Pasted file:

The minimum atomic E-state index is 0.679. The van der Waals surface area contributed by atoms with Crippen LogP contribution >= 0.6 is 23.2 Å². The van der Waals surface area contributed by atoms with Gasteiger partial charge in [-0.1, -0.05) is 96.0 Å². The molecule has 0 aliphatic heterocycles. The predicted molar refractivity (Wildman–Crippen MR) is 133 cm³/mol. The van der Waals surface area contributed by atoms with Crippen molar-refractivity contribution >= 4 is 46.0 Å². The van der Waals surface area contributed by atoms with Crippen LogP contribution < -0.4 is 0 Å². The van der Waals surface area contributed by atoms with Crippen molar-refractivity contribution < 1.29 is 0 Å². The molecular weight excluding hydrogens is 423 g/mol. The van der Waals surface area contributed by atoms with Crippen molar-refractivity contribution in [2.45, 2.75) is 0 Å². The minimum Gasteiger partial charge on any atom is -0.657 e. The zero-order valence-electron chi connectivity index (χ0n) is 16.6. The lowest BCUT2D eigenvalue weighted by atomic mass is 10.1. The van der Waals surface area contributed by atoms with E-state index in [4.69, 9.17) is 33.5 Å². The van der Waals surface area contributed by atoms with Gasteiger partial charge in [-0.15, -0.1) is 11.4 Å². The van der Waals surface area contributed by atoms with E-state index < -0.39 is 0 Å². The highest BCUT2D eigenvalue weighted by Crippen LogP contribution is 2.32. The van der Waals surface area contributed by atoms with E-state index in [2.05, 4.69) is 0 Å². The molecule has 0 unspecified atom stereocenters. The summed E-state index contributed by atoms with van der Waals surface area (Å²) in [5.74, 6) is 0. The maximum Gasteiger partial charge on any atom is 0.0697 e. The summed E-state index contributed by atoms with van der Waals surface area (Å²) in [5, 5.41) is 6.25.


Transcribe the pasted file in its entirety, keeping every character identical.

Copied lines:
The minimum atomic E-state index is 0.679. The van der Waals surface area contributed by atoms with Crippen LogP contribution >= 0.6 is 23.2 Å². The van der Waals surface area contributed by atoms with Gasteiger partial charge in [-0.1, -0.05) is 96.0 Å². The molecule has 0 aliphatic heterocycles. The predicted molar refractivity (Wildman–Crippen MR) is 133 cm³/mol. The van der Waals surface area contributed by atoms with Crippen molar-refractivity contribution >= 4 is 46.0 Å². The van der Waals surface area contributed by atoms with Crippen LogP contribution < -0.4 is 0 Å². The van der Waals surface area contributed by atoms with Crippen molar-refractivity contribution < 1.29 is 0 Å². The molecular weight excluding hydrogens is 423 g/mol. The van der Waals surface area contributed by atoms with Crippen molar-refractivity contribution in [2.45, 2.75) is 0 Å². The minimum Gasteiger partial charge on any atom is -0.657 e. The zero-order valence-electron chi connectivity index (χ0n) is 16.6. The lowest BCUT2D eigenvalue weighted by atomic mass is 10.1. The van der Waals surface area contributed by atoms with E-state index in [4.69, 9.17) is 33.5 Å². The van der Waals surface area contributed by atoms with Gasteiger partial charge in [-0.15, -0.1) is 11.4 Å². The van der Waals surface area contributed by atoms with E-state index < -0.39 is 0 Å². The highest BCUT2D eigenvalue weighted by Crippen LogP contribution is 2.32. The van der Waals surface area contributed by atoms with E-state index in [2.05, 4.69) is 0 Å². The molecule has 0 unspecified atom stereocenters. The summed E-state index contributed by atoms with van der Waals surface area (Å²) in [5.74, 6) is 0. The maximum Gasteiger partial charge on any atom is 0.0697 e. The summed E-state index contributed by atoms with van der Waals surface area (Å²) in [5, 5.41) is 6.25.